Solid Waste-to-Ethanol Process Offers Lower Life Cycle Energy Use than Corn- or Cellulosic-Ethanol Production
Researchers from the University of Toronto and Michigan State University have concluded that ethanol derived from municipal solid waste (MSW) can deliver a life cycle total energy use per vehicle less than that of corn-ethanol and cellulosic-ethanol (derived from energy crops).
The team modeled a municipal solid waste (MSW)-to-ethanol facility that employs dilute acid hydrolysis and gravity pressure vessel technology and estimated the life cycle energy use and air emissions. The researchers also assumed the ethanol was used in an E85 blend.
Compared to extant life cycle assessments of gasoline, corn-ethanol, and energy crop-cellulosic-ethanol fueled E85 vehicles, the team found that the life cycle total energy use per vehicle mile traveled for MSW-ethanol is less than that of corn-ethanol and cellulosic-ethanol. Energy use from petroleum sources for MSW-ethanol was also lower than for the other fuels.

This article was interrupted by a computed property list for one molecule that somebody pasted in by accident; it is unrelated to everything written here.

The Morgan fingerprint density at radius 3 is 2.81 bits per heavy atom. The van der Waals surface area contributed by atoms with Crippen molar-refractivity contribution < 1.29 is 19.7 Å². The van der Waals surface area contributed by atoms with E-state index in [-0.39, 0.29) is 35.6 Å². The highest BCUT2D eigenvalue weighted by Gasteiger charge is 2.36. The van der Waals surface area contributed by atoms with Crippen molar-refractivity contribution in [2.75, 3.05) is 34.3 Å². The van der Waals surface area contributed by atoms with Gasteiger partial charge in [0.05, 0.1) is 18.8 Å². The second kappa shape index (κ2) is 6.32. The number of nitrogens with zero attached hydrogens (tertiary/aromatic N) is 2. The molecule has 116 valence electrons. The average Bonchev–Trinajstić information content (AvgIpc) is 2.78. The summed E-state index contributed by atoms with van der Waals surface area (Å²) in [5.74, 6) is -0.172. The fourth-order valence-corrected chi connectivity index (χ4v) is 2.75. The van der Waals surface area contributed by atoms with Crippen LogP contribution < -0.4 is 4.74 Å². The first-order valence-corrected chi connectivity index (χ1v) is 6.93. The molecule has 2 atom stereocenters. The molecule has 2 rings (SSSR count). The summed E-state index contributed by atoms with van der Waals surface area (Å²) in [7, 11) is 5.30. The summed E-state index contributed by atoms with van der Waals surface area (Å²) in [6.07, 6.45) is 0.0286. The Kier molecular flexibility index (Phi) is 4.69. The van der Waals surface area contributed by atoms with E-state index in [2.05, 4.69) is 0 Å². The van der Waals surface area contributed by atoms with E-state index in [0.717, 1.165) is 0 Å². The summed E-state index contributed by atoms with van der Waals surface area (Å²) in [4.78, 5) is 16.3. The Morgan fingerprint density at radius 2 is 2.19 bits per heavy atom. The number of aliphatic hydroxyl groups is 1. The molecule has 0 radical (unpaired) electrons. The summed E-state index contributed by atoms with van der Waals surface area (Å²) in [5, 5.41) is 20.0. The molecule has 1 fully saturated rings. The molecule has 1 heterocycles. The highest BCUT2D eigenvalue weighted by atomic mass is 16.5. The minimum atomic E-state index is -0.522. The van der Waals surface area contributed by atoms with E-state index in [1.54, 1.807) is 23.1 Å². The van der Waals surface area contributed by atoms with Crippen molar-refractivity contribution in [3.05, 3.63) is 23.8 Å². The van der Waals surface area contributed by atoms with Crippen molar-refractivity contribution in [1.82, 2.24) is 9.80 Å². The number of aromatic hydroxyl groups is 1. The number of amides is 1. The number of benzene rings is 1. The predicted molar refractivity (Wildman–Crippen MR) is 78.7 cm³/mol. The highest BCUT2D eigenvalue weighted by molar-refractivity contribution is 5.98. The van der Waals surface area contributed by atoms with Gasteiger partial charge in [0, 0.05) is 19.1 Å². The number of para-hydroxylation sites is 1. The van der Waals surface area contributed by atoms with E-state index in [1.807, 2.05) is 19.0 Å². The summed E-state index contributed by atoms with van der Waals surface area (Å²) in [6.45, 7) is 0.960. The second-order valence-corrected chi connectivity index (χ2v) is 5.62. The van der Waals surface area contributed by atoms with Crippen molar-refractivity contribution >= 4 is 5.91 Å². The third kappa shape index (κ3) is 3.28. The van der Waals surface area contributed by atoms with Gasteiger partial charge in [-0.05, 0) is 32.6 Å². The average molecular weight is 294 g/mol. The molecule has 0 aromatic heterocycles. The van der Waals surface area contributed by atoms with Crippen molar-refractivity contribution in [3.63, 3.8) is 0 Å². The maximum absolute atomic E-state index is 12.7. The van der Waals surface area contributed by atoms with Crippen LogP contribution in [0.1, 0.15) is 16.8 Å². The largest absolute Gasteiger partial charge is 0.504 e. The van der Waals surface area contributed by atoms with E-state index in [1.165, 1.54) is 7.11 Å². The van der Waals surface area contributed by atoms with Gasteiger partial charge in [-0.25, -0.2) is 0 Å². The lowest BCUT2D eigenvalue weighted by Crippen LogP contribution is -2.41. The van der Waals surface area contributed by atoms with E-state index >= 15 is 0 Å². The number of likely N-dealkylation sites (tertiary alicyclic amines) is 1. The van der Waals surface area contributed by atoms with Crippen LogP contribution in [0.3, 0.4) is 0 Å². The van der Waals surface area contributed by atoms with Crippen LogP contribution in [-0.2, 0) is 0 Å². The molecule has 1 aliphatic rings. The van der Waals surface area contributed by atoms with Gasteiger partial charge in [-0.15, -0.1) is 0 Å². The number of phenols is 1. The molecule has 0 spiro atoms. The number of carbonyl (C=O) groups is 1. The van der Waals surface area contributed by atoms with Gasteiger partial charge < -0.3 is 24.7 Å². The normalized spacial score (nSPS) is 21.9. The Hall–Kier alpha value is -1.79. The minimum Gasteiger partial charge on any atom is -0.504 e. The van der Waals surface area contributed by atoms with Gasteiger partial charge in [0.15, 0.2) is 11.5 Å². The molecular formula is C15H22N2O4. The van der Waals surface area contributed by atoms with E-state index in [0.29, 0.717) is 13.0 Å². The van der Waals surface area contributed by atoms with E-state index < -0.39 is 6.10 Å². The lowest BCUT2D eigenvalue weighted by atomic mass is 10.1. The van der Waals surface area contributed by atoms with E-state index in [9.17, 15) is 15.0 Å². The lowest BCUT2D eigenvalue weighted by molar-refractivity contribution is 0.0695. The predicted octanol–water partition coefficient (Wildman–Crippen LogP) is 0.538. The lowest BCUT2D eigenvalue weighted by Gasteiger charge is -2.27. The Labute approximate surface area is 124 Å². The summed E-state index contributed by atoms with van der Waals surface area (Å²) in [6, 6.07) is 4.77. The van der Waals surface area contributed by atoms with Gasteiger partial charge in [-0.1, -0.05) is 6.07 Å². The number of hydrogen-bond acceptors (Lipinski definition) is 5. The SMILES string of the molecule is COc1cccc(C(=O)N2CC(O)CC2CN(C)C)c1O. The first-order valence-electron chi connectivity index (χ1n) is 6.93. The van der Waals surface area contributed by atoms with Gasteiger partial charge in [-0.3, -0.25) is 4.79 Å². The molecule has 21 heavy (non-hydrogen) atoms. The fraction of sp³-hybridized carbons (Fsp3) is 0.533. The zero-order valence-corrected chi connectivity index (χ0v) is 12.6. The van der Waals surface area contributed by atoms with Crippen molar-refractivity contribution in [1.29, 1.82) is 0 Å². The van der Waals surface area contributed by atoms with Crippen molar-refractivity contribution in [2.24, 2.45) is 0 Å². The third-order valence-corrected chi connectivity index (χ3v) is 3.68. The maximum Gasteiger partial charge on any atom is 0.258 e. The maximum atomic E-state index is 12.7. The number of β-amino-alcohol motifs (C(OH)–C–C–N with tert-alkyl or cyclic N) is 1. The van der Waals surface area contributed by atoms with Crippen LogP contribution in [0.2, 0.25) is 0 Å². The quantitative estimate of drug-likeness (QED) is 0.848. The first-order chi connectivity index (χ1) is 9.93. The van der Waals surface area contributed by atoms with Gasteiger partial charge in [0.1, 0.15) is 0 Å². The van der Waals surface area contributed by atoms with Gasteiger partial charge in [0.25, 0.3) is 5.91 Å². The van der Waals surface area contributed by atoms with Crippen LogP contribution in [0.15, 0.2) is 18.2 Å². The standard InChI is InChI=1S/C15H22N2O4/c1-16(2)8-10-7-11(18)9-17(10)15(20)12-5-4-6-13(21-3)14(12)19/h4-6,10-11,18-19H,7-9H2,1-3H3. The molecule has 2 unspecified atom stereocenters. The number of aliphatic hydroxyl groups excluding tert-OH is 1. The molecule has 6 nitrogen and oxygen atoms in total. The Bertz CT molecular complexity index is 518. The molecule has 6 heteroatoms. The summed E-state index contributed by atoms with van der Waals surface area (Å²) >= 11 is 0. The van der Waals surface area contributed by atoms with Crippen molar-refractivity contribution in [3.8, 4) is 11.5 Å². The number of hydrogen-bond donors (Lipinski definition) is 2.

MSW-ethanol use in vehicles reduces net greenhouse gas (GHG) emissions by 65% compared to gasoline, and by 58% when compared to corn-ethanol. Relative GHG performance with respect to cellulosic ethanol depends on whether MSW classification is included or not.
In an evaluation of waste management alternatives, the team found that MSW-ethanol production will result in net fossil energy savings of 397-1,830 MJ/MT MSW compared to net fossil energy consumption of 177-577 MJ/MT MSW for landfilling. However, landfilling with landfill gas (LFG) recovery either for flaring or for electricity production results in greater reductions in GHG emissions compared to MSW-to-ethanol conversion.
The research appears online in Environmental Science & Technology.
“”; Youssouf Kalogo, Shiva Habibi, Heather L. MacLean, and Satish V. Joshi; Environ. Sci. Technol., ASAP Article 10.1021/es061117b S0013-936X(06)01117-5